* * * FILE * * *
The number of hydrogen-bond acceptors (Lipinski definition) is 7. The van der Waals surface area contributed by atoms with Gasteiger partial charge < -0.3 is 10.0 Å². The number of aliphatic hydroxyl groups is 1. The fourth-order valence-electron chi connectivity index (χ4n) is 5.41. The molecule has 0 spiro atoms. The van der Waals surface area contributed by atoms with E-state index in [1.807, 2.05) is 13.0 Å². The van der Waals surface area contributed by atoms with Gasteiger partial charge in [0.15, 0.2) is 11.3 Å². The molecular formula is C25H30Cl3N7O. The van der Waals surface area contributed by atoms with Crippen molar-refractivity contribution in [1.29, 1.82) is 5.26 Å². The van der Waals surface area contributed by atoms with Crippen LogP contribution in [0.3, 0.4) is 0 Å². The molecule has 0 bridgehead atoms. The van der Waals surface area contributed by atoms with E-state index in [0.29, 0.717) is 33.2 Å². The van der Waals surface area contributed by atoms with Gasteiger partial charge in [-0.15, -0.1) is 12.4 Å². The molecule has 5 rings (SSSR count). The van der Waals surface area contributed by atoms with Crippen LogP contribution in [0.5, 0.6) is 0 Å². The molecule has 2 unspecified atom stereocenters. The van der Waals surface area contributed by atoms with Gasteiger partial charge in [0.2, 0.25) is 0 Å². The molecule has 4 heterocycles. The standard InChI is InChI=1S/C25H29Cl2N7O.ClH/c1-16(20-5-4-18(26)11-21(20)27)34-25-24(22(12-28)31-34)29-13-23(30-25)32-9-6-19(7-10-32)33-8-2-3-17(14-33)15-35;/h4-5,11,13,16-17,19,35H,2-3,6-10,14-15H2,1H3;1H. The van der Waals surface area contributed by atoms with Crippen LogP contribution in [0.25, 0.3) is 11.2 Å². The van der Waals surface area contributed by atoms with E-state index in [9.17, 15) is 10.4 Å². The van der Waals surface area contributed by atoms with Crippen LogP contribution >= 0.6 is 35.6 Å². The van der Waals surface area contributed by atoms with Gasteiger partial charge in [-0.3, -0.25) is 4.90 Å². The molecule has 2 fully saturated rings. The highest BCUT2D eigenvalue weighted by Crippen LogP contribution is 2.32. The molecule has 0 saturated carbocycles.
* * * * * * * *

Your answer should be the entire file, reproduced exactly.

The number of hydrogen-bond acceptors (Lipinski definition) is 7. The van der Waals surface area contributed by atoms with Gasteiger partial charge < -0.3 is 10.0 Å². The number of aliphatic hydroxyl groups is 1. The fourth-order valence-electron chi connectivity index (χ4n) is 5.41. The molecule has 0 spiro atoms. The van der Waals surface area contributed by atoms with E-state index in [1.807, 2.05) is 13.0 Å². The van der Waals surface area contributed by atoms with Gasteiger partial charge in [0.15, 0.2) is 11.3 Å². The molecular formula is C25H30Cl3N7O. The van der Waals surface area contributed by atoms with Crippen molar-refractivity contribution in [1.29, 1.82) is 5.26 Å². The van der Waals surface area contributed by atoms with Crippen LogP contribution in [0.3, 0.4) is 0 Å². The molecule has 0 bridgehead atoms. The van der Waals surface area contributed by atoms with E-state index in [0.29, 0.717) is 33.2 Å². The van der Waals surface area contributed by atoms with Gasteiger partial charge in [-0.15, -0.1) is 12.4 Å². The molecule has 5 rings (SSSR count). The van der Waals surface area contributed by atoms with Crippen LogP contribution in [0.5, 0.6) is 0 Å². The molecule has 2 unspecified atom stereocenters. The van der Waals surface area contributed by atoms with Gasteiger partial charge in [0.2, 0.25) is 0 Å². The molecule has 4 heterocycles. The standard InChI is InChI=1S/C25H29Cl2N7O.ClH/c1-16(20-5-4-18(26)11-21(20)27)34-25-24(22(12-28)31-34)29-13-23(30-25)32-9-6-19(7-10-32)33-8-2-3-17(14-33)15-35;/h4-5,11,13,16-17,19,35H,2-3,6-10,14-15H2,1H3;1H. The van der Waals surface area contributed by atoms with Crippen LogP contribution in [0.25, 0.3) is 11.2 Å². The van der Waals surface area contributed by atoms with E-state index in [9.17, 15) is 10.4 Å². The van der Waals surface area contributed by atoms with Crippen LogP contribution >= 0.6 is 35.6 Å². The van der Waals surface area contributed by atoms with Gasteiger partial charge in [-0.3, -0.25) is 4.90 Å². The molecule has 2 fully saturated rings. The highest BCUT2D eigenvalue weighted by Crippen LogP contribution is 2.32. The molecule has 0 saturated carbocycles.